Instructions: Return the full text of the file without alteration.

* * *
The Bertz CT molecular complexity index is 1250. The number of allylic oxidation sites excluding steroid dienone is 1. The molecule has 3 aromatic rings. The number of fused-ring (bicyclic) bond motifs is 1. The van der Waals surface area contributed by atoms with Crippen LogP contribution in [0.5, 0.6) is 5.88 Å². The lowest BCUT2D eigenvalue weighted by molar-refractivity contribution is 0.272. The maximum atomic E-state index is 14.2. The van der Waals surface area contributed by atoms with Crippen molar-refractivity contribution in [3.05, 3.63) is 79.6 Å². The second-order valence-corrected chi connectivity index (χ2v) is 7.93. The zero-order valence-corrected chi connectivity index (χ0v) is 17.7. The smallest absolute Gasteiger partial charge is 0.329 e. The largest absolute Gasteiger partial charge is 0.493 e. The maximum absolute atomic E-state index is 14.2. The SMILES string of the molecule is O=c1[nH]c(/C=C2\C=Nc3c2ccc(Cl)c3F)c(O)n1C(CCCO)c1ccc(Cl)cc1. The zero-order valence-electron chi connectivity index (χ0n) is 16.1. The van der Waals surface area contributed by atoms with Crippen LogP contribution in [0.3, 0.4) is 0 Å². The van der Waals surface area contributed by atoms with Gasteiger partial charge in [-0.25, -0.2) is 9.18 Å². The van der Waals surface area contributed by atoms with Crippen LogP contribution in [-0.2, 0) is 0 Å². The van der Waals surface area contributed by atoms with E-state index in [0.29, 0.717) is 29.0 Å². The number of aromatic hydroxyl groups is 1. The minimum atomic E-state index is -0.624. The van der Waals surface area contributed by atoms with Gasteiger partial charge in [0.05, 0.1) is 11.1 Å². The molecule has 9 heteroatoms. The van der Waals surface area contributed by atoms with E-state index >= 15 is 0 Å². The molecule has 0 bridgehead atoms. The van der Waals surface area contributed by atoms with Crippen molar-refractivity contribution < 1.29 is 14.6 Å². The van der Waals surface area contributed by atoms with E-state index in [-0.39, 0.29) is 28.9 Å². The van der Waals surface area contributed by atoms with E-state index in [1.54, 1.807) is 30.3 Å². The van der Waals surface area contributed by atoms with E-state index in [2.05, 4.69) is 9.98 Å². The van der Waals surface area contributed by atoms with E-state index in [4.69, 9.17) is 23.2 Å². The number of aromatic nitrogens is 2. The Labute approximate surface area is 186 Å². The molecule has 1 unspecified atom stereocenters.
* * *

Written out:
The Bertz CT molecular complexity index is 1250. The number of allylic oxidation sites excluding steroid dienone is 1. The molecule has 3 aromatic rings. The number of fused-ring (bicyclic) bond motifs is 1. The van der Waals surface area contributed by atoms with Crippen LogP contribution in [0.5, 0.6) is 5.88 Å². The lowest BCUT2D eigenvalue weighted by molar-refractivity contribution is 0.272. The maximum atomic E-state index is 14.2. The van der Waals surface area contributed by atoms with Crippen molar-refractivity contribution in [3.05, 3.63) is 79.6 Å². The second-order valence-corrected chi connectivity index (χ2v) is 7.93. The zero-order valence-corrected chi connectivity index (χ0v) is 17.7. The smallest absolute Gasteiger partial charge is 0.329 e. The largest absolute Gasteiger partial charge is 0.493 e. The maximum absolute atomic E-state index is 14.2. The SMILES string of the molecule is O=c1[nH]c(/C=C2\C=Nc3c2ccc(Cl)c3F)c(O)n1C(CCCO)c1ccc(Cl)cc1. The zero-order valence-electron chi connectivity index (χ0n) is 16.1. The van der Waals surface area contributed by atoms with Crippen LogP contribution in [0.3, 0.4) is 0 Å². The van der Waals surface area contributed by atoms with Gasteiger partial charge in [-0.25, -0.2) is 9.18 Å². The van der Waals surface area contributed by atoms with Crippen LogP contribution in [-0.2, 0) is 0 Å². The van der Waals surface area contributed by atoms with E-state index in [0.29, 0.717) is 29.0 Å². The number of aromatic hydroxyl groups is 1. The minimum atomic E-state index is -0.624. The van der Waals surface area contributed by atoms with Gasteiger partial charge in [0.05, 0.1) is 11.1 Å². The molecule has 9 heteroatoms. The van der Waals surface area contributed by atoms with E-state index >= 15 is 0 Å². The molecule has 0 bridgehead atoms. The van der Waals surface area contributed by atoms with Crippen molar-refractivity contribution < 1.29 is 14.6 Å². The van der Waals surface area contributed by atoms with E-state index in [-0.39, 0.29) is 28.9 Å². The van der Waals surface area contributed by atoms with E-state index in [1.54, 1.807) is 30.3 Å². The van der Waals surface area contributed by atoms with E-state index in [2.05, 4.69) is 9.98 Å². The van der Waals surface area contributed by atoms with E-state index in [4.69, 9.17) is 23.2 Å². The number of aromatic nitrogens is 2. The Labute approximate surface area is 186 Å². The molecule has 1 unspecified atom stereocenters.